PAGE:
This should discard the system attribute assigned with the previous command.

  • Modify the Permissions of the drive

Another solution is to adjust the permission for the drive and test it out.

  1. We, locate the drive where the file/folder is on our computer.
  2. Then, right-click on the drive and click on “Properties“.
  3. Click on the “Security” tab.
  4. Next, click on “Advanced“.
  5. Once the Advanced Security settings appear, click on the “Change Permission“.
  6. Then, select the account from the list in ‘Permission Entries:’.
  7. After that, click on “Edit“.
  8. After this, click on the drop-down and choose “This folder, subfolders, and files“.
  9. In the ‘Basic permissions:’ tick the box of “Full control“.
  10. Click on “Apply” and “OK” to save this change.

Now, if we have multiple user accounts on our system, we have some additional steps to cover:

  1. Press the Windows key+R.
  2. Type “C:\Users” and click on “OK“.
  3. In the Users folder, right-click on the other account (the account we are not using now) and click on “Properties“.
  4. In the Properties window, click on the “Security” tab.
  5. Then, click on “Advanced“.
  6. In the Advanced Security settings click on “Enable inheritance“.
  7. We have to save this change. Click on “Apply” and “OK“.

Check out the folder/file again.

  • Run SFC and DISM scan checks

We can utilize the system file checker to repair the corrupt files on our system.

  1. Press the Windows key+R.
  2. Then, type this code and hit Enter.
  3. To run an SFC scan type this command and hit Enter to run a simple SFC scan.
    sfc /scannow
  4. Running a DISM scan is a very easy process. To do so, copy-paste these commands one-by-one and then hit Enter.
DISM.exe /Online /Cleanup-image /Scanhealth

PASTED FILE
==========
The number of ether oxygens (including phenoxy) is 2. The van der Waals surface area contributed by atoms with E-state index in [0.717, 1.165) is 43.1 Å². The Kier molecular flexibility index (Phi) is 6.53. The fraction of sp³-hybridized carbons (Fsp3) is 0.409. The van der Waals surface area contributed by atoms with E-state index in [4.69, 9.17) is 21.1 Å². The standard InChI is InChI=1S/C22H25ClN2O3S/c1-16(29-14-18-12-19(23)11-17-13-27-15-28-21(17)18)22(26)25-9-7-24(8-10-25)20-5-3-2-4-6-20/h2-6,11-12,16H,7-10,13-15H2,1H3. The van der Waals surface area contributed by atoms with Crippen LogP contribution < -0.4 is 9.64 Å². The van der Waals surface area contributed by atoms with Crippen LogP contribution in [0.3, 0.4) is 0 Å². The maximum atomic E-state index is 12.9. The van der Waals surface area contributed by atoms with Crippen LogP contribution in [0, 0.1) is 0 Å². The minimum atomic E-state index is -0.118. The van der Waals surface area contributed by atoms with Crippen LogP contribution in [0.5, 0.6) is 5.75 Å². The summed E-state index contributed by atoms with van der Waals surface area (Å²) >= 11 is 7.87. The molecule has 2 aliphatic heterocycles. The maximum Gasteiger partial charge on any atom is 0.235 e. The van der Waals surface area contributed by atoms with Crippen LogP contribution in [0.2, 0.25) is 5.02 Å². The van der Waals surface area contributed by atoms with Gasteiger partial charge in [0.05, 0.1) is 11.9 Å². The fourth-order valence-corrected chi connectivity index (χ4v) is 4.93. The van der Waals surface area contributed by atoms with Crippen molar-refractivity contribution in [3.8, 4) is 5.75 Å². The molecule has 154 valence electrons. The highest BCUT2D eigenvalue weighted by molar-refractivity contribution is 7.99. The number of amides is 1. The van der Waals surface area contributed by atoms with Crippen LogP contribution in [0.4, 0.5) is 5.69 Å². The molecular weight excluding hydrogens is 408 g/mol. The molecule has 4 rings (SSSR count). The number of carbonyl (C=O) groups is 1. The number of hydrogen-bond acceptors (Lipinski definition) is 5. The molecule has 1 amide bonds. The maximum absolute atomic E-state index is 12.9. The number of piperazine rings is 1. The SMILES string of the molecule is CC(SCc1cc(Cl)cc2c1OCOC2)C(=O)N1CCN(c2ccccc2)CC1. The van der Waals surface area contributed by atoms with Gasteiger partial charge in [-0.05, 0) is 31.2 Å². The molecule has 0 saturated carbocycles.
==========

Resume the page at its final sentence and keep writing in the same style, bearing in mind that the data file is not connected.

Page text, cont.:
DISM.exe /Online /Cleanup-image /Restorehealth
DISM.exe /online /cleanup-image /startcomponentcleanup

Once all these checks are complete, close the terminal and restart the device.

  • Log in as an Administrator

If we have created multiple accounts on our system, we need to make sure we are signed in as an administrator while accessing the file.

The reason we are not able to read or edit the file/folder could be that the file/folder was created using an administrator account and we are trying to access it using a guest account or any other.

  • Disabling third-party antivirus

If the error persists whenever the system restarts, it could be due to any third-party antivirus software. The antivirus might be detecting the files as a threat and consequently, stopping us from accessing them.

In such a case, we’ll have to disable the antivirus software, change the attributes of the files/folders as mentioned above and restart the system to see if the files/folders still revert to read-only.

If they don’t, it means the antivirus is causing the issue and we should probably uninstall it.

[Does the issue continue to prevail? We are here for you!]



In short, if our folder keeps reverting to read-only it could be due to a recent Windows 10 upgrade or inadequacy in proper permissions.

Today, we saw some solutions that our Support Engineers follow to resolve this error.